… Prevention Strategic In Tackling Menace
Lagos – Contrary to widely-held beliefs, the upsurge of drug abuse has moved from being a simple a reality to becoming major thorny issue of national discourse.
The tragic trend now cuts across every strata of the society and has since remained in the front burner after the ban on codeine in the following a documentary exposing the prevalence of codeine consumption in some parts of the country by the British Broadcasting Corporation (BBC), a UK public service broadcaster.
Along with other non-state actors, pharmacists have brought the issue to the front burner urging the government to recognise the practice among youths and ‘declare a national state of emergency’ over drug abuse. To stave off the impending plague, the authorities need all hands on deck.
The pharmacists spoke under the platform of Pharmaceutical Society of Nigeria (PSN), in Lagos and enjoined urged the public, private sector and other relevant stakeholders to focus more on the prevention of drug abuse as a strategy to tackle the menace.
Pharm. Ahmed Yakasai, President of PSN who spoke for the society also said focus should be on the treatment of drug addiction in various parts of the country.
He spoke during a workshop PSN organised to educate health journalists on better reportage of drug-related issues and to mark 2018 International Day Against Drug Abuse and Illicit Trafficking, observed globally on June 26.
This year’s theme is ‘Listen first – Listening to Children and Youth is the first step to help them grow healthy and safe’.
Commenting on the theme, Yakasai said it was an initiative to increase support for prevention of drug use that is based on science and is thus an effective investment in the well-being of children and youth, their families and communities.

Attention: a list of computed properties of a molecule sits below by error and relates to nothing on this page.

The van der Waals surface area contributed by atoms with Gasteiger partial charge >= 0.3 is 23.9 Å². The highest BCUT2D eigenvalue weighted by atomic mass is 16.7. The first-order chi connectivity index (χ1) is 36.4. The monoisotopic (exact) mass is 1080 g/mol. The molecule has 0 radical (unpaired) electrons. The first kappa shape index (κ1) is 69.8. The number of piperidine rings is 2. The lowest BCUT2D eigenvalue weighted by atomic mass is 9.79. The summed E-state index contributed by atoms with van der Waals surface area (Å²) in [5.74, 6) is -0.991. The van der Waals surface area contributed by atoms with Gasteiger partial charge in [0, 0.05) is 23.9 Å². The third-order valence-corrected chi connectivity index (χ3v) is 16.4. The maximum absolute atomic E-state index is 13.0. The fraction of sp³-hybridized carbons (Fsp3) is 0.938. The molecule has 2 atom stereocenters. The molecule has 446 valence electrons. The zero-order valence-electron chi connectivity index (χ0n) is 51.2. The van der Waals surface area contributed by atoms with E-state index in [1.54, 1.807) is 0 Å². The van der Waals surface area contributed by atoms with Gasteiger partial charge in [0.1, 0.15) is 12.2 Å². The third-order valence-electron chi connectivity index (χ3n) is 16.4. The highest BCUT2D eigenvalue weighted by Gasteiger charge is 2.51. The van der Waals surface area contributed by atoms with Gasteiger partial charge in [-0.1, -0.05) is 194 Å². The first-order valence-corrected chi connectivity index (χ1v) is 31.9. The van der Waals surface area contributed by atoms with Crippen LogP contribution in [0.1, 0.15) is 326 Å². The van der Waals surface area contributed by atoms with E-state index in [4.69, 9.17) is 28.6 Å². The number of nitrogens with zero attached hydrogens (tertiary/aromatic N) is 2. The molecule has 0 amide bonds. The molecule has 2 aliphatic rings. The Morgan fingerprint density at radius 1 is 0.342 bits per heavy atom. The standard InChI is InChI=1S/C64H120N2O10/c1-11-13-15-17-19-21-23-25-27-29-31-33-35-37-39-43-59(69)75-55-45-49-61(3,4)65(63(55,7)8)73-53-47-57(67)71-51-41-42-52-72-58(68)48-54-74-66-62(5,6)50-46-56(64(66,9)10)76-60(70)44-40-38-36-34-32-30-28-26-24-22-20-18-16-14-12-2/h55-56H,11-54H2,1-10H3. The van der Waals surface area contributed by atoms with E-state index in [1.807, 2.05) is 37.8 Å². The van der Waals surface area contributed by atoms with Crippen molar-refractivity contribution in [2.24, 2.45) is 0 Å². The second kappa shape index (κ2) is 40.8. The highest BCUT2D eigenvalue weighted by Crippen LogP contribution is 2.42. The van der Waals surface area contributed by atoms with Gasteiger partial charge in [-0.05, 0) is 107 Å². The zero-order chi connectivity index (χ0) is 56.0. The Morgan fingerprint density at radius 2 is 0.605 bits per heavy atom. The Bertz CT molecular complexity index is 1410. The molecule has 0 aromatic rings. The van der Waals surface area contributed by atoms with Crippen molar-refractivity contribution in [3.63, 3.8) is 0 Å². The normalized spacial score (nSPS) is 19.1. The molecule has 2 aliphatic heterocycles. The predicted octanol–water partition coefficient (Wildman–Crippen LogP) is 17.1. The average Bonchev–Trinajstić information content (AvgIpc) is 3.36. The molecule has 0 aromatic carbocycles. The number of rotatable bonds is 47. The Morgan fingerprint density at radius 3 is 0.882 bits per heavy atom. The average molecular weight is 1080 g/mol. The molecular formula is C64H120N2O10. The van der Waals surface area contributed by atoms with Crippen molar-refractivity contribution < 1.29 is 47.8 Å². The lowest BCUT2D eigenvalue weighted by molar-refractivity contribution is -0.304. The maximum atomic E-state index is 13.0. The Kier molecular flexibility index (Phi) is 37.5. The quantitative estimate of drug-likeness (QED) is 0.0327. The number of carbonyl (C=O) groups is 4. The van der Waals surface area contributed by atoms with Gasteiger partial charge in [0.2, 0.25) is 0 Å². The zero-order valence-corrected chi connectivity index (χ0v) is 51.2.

Studies have shown that drug abuse has become an issue of public emergency which must be addressed to safeguard the future of the youths who are entangled in the cobweb of drug abuse and misuse.
According to a survey conducted by the Narcotics and Drug Abuse Committee of the Pharmaceutical Society of Nigeria (PSN), many factors have contributed to the prevalence of drug abuse.
Presenting the survey at the one-day capacity building workshop for journalists in Lagos, the president of PSN said, the study was conducted to study the pharmacists’ perception, knowledge and attitudes on the menace of pharmaceutical drug abuse in Nigeria.
He said that this is discernible as most pharmacists deal directly with clients with the tendency for overconsumption of drugs.
According to the survey, the factors promoting the drug abuse are peer pressure, cultism, presence of open drug markets, inadequate regulatory control, inadequate logistics, prevalence of illegal medicine outlets and presence of drug hawkers.
The common pharmaceutical drugs of abuse identified by respondents are cough syrups with codeine, cannabis, tramadol, flunitrazepam, nicotine, alcohol, diazepam, bromazepam, methamphetamine and amphetamine.